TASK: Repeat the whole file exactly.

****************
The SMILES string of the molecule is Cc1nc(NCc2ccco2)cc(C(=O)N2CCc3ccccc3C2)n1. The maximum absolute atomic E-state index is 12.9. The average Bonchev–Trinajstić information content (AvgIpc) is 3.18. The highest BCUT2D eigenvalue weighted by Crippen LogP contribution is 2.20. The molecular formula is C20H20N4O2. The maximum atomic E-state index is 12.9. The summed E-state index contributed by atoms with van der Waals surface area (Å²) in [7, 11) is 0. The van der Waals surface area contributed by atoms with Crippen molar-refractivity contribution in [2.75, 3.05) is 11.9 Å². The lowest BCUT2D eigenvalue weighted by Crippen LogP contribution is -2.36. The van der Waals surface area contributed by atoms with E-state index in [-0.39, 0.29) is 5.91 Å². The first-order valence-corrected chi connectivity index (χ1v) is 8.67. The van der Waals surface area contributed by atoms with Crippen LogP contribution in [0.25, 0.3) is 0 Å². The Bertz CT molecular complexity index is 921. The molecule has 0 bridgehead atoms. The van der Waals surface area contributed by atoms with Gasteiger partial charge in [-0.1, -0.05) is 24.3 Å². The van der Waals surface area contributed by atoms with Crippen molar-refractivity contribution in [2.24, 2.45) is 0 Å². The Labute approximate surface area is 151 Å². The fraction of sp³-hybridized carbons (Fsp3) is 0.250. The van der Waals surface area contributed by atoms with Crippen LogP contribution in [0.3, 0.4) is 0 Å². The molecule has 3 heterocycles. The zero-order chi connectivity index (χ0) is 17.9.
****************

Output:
The SMILES string of the molecule is Cc1nc(NCc2ccco2)cc(C(=O)N2CCc3ccccc3C2)n1. The maximum absolute atomic E-state index is 12.9. The average Bonchev–Trinajstić information content (AvgIpc) is 3.18. The highest BCUT2D eigenvalue weighted by Crippen LogP contribution is 2.20. The molecular formula is C20H20N4O2. The maximum atomic E-state index is 12.9. The summed E-state index contributed by atoms with van der Waals surface area (Å²) in [7, 11) is 0. The van der Waals surface area contributed by atoms with Crippen molar-refractivity contribution in [2.75, 3.05) is 11.9 Å². The lowest BCUT2D eigenvalue weighted by Crippen LogP contribution is -2.36. The van der Waals surface area contributed by atoms with E-state index in [-0.39, 0.29) is 5.91 Å². The first-order valence-corrected chi connectivity index (χ1v) is 8.67. The van der Waals surface area contributed by atoms with Crippen LogP contribution in [0.25, 0.3) is 0 Å². The Bertz CT molecular complexity index is 921. The molecule has 0 bridgehead atoms. The van der Waals surface area contributed by atoms with Gasteiger partial charge in [-0.1, -0.05) is 24.3 Å². The van der Waals surface area contributed by atoms with Crippen molar-refractivity contribution in [2.24, 2.45) is 0 Å². The Labute approximate surface area is 151 Å². The fraction of sp³-hybridized carbons (Fsp3) is 0.250. The van der Waals surface area contributed by atoms with Crippen LogP contribution in [0.3, 0.4) is 0 Å². The molecule has 3 heterocycles. The zero-order chi connectivity index (χ0) is 17.9.